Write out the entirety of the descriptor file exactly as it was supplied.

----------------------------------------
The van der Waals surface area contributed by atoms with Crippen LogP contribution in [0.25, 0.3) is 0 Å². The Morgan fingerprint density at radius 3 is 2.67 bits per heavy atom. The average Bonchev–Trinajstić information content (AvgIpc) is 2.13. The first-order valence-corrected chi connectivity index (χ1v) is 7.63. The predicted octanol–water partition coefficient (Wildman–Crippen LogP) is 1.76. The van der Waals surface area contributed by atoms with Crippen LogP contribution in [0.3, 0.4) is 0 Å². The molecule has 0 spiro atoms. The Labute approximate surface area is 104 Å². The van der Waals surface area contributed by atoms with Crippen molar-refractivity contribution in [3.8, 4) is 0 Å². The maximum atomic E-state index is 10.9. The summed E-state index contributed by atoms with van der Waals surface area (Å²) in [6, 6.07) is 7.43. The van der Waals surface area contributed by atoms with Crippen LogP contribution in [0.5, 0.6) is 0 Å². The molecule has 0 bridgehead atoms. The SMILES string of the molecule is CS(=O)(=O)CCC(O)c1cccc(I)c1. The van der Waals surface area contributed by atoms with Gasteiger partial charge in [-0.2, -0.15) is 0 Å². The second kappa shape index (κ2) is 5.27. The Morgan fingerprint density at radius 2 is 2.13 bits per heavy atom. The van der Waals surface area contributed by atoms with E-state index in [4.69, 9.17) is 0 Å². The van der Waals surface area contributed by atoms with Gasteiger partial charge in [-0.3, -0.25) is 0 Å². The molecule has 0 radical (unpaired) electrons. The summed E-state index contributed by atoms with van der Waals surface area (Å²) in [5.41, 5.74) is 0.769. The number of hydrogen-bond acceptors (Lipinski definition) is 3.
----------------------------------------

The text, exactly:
The van der Waals surface area contributed by atoms with Crippen LogP contribution in [0.25, 0.3) is 0 Å². The Morgan fingerprint density at radius 3 is 2.67 bits per heavy atom. The average Bonchev–Trinajstić information content (AvgIpc) is 2.13. The first-order valence-corrected chi connectivity index (χ1v) is 7.63. The predicted octanol–water partition coefficient (Wildman–Crippen LogP) is 1.76. The van der Waals surface area contributed by atoms with Crippen LogP contribution in [0.3, 0.4) is 0 Å². The molecule has 0 spiro atoms. The Labute approximate surface area is 104 Å². The van der Waals surface area contributed by atoms with Crippen molar-refractivity contribution in [3.8, 4) is 0 Å². The maximum atomic E-state index is 10.9. The summed E-state index contributed by atoms with van der Waals surface area (Å²) in [6, 6.07) is 7.43. The van der Waals surface area contributed by atoms with Crippen LogP contribution in [0.5, 0.6) is 0 Å². The molecule has 0 bridgehead atoms. The SMILES string of the molecule is CS(=O)(=O)CCC(O)c1cccc(I)c1. The van der Waals surface area contributed by atoms with Gasteiger partial charge in [-0.2, -0.15) is 0 Å². The second kappa shape index (κ2) is 5.27. The Morgan fingerprint density at radius 2 is 2.13 bits per heavy atom. The van der Waals surface area contributed by atoms with E-state index in [4.69, 9.17) is 0 Å². The van der Waals surface area contributed by atoms with Gasteiger partial charge in [-0.3, -0.25) is 0 Å². The molecule has 0 radical (unpaired) electrons. The summed E-state index contributed by atoms with van der Waals surface area (Å²) in [5.41, 5.74) is 0.769. The number of hydrogen-bond acceptors (Lipinski definition) is 3.